Elbow Fracture Care
Elbow Fracture Care PDF Print E-mail

Elbow Fracture Care

Your child has sustained a fracture, or broken bone, close to the elbow. Some children have fractures that may need only a cast for the bone to heal. Others may need to go to the operating room to have pins put in the bone to hold it in place while healing takes place.

If your child needs to have pins placed in the bone, a cast will be applied over the pins after the surgery is completed. The pins will be removed at the doctor's office after healing has taken place.


There may be some swelling of the hand and/or fingers for 2-5 days after the fracture. Keep the elbow and hand elevated for the first 2-3 days by lying down on a couch or bed and propping the arm up with pillows, keep elbow and hand above the level of the heart.

Keeping an ice bag on the elbow will also help to reduce the swelling. Ice bags you can use include frozen vegetables such as peas, or corn, commercial ice products such as "blue ice", or heavy plastic bags filled with ice. Cover the bags of ice with a dry thin towel to protect the cast from getting wet. If the swelling, or pain increases, or fingers become numb, notify the orthopaedic nurse, or doctor.

Check your child's fingers often for movement, feeling and circulation during the first couple of days following surgery and/or cast placement. Notify your child's doctor of any decrease in circulation, decrease in the ability to move the fingers, or decreased feeling (numbness) in the fingers.

Encourage your child to move his/her fingers.

Keep the cast dry and clean. Waterproof casts cannot be used for fractures with pins in place.

Your child's doctor will order pain medication for you to give your child at home. Foll

Pin Tract Infection

About 3% of patients can develop a pin tract infection. This usually starts about 1-4 weeks after pin placement. Signs of infection include:

  • Increasing elbow pain, or fussiness after the first week
  • Fever
  • Drainage out of the cast

If your child develops any of these symptoms please call the orthopaedic nurse, or doctor.

Baths Only; No Showers

You should place a plastic bag over the casted arm and tape it tight at the top (at the armpit). Never submerge the arm or allow water to run over it. Place the casted arm on the side of the tub and watch the child to make sure they keep the cast out of the water. If it should get wet, immediately dry with a blow dryer using the cool setting only, if this does not dry the cast, call your doctor immediatey for further instructions. A wet cast can cause skin sores if not taken care of right away.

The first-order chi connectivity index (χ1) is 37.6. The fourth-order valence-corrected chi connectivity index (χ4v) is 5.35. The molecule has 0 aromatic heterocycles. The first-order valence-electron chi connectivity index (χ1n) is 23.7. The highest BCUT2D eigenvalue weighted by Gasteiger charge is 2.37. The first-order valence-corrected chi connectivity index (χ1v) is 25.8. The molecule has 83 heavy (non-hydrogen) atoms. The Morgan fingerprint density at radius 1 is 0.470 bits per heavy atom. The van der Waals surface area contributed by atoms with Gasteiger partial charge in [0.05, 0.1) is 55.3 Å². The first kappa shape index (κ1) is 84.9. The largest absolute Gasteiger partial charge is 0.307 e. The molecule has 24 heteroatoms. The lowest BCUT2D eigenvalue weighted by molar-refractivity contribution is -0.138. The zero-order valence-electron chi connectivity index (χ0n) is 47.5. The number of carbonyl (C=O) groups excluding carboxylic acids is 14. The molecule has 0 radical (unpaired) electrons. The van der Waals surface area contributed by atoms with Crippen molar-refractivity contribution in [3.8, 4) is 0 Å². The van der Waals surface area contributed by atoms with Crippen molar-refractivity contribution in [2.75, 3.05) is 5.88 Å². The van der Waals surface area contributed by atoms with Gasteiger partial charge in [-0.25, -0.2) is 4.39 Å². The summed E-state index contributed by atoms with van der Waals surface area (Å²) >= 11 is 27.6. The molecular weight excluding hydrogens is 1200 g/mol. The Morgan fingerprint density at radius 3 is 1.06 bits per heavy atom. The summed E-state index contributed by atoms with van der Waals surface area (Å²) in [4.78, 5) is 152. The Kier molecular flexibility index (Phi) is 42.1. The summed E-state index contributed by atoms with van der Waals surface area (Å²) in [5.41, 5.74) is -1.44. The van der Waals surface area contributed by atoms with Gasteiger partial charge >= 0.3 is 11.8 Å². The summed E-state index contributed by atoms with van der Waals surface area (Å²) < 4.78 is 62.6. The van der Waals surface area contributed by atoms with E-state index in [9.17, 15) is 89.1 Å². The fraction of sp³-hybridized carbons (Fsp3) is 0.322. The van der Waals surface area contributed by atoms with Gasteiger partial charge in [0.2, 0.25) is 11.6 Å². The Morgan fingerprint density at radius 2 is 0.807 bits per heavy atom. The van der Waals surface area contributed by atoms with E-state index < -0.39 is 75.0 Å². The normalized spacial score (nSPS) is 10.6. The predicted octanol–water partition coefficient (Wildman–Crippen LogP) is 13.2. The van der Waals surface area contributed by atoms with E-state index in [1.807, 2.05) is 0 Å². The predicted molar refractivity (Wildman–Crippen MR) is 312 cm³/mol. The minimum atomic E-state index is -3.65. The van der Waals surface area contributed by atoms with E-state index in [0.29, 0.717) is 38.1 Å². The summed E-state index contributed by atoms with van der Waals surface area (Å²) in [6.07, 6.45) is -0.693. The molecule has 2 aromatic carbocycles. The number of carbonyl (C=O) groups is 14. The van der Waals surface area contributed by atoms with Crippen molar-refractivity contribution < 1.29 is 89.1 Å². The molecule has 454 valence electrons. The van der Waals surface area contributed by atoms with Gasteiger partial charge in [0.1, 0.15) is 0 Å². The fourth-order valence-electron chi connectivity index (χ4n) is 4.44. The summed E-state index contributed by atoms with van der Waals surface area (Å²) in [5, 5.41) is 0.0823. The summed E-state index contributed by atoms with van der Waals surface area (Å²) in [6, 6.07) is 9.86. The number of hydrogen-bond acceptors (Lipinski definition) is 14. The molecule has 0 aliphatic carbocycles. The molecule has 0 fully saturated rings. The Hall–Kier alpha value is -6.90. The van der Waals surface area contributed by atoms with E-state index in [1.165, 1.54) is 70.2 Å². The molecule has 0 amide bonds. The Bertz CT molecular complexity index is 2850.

Your child should avoid any activities that may increase the likelihood of tripping and falling. When your child feels well enough and is no longer requiring (narcotic) pain medicine, he/she may return to school wearing a sling. Place a safety pin between the two sling layers, just in front of the elbow to help keep the sling from sliding off of the arm. Your child should wear the sling when out of bed, until the cast is removed.

Cast Removal

After healing takes place your child may have elbow stiffness that lasts for 3-4 weeks after the cast is removed. Children often hold their arm for the first few hours after their cast is removed due to elbow stiffness. The stiffness usually goes away spontaneously within a month after cast removal.

Pin Removal

Elbow pins are usually removed in the office in a matter of seconds. Although patients may be anxious or cry, it is not a painful procedure, so they need not be scared. We usually place an ace wrap over the pin sites, which can be replaced with a band-aid the next day.

Physical therapy is usually not necessary. Patients are encouraged to swim once the skin pin holes have closed up (usually 1-2 days after cast removal), and your child can play sports once they have near full motion (approximately 1 – 4 weeks after cast removal). Return of full range of motion may take up to three months.


Your child's doctor will tell you when your child needs to return for follow-up care. Call the office as soon as you can to make the appointment. X-rays will be taken to determine how the healing is progressing.


reference: http://www.cincinnatichildrens.org/health/info/orthopaedics/home/elbow-fracture.htm